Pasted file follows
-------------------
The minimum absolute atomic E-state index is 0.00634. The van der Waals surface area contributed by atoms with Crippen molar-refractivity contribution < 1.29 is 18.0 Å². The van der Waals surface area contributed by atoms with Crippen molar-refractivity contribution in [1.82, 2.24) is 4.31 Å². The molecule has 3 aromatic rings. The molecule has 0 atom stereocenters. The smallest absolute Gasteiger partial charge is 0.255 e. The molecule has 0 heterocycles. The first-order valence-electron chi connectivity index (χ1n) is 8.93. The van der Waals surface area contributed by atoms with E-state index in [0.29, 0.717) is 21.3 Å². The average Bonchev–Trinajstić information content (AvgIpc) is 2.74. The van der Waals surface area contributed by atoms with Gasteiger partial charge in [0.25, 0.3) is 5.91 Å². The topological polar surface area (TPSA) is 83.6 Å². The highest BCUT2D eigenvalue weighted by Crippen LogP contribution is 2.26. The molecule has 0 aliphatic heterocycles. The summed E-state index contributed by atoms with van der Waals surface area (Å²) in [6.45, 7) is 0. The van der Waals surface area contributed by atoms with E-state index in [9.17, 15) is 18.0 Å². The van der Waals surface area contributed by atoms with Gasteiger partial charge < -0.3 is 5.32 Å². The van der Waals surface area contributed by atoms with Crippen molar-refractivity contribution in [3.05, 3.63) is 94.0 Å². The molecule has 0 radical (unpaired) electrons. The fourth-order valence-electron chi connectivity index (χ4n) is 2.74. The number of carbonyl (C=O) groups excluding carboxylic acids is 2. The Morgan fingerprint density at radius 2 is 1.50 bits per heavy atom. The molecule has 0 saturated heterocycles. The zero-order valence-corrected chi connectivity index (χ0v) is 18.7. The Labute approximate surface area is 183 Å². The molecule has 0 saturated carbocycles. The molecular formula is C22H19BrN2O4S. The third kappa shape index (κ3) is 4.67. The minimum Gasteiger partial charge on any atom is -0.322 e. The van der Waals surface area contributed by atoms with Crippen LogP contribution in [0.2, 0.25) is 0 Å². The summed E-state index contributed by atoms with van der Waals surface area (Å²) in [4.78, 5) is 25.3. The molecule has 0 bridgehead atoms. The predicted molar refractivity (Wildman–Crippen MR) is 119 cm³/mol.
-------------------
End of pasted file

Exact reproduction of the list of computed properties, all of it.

The minimum absolute atomic E-state index is 0.00634. The van der Waals surface area contributed by atoms with Crippen molar-refractivity contribution < 1.29 is 18.0 Å². The van der Waals surface area contributed by atoms with Crippen molar-refractivity contribution in [1.82, 2.24) is 4.31 Å². The molecule has 3 aromatic rings. The molecule has 0 atom stereocenters. The smallest absolute Gasteiger partial charge is 0.255 e. The molecule has 0 heterocycles. The first-order valence-electron chi connectivity index (χ1n) is 8.93. The van der Waals surface area contributed by atoms with E-state index in [0.29, 0.717) is 21.3 Å². The average Bonchev–Trinajstić information content (AvgIpc) is 2.74. The van der Waals surface area contributed by atoms with Gasteiger partial charge in [0.25, 0.3) is 5.91 Å². The topological polar surface area (TPSA) is 83.6 Å². The highest BCUT2D eigenvalue weighted by Crippen LogP contribution is 2.26. The molecule has 0 aliphatic heterocycles. The summed E-state index contributed by atoms with van der Waals surface area (Å²) in [6.45, 7) is 0. The van der Waals surface area contributed by atoms with E-state index in [9.17, 15) is 18.0 Å². The van der Waals surface area contributed by atoms with Gasteiger partial charge < -0.3 is 5.32 Å². The van der Waals surface area contributed by atoms with Crippen molar-refractivity contribution in [3.05, 3.63) is 94.0 Å². The molecule has 0 radical (unpaired) electrons. The fourth-order valence-electron chi connectivity index (χ4n) is 2.74. The number of carbonyl (C=O) groups excluding carboxylic acids is 2. The Morgan fingerprint density at radius 2 is 1.50 bits per heavy atom. The molecule has 0 saturated heterocycles. The zero-order valence-corrected chi connectivity index (χ0v) is 18.7. The Labute approximate surface area is 183 Å². The molecule has 0 saturated carbocycles. The molecular formula is C22H19BrN2O4S. The third kappa shape index (κ3) is 4.67. The minimum Gasteiger partial charge on any atom is -0.322 e. The van der Waals surface area contributed by atoms with Crippen LogP contribution in [0.2, 0.25) is 0 Å². The summed E-state index contributed by atoms with van der Waals surface area (Å²) in [4.78, 5) is 25.3. The molecule has 0 bridgehead atoms. The predicted molar refractivity (Wildman–Crippen MR) is 119 cm³/mol.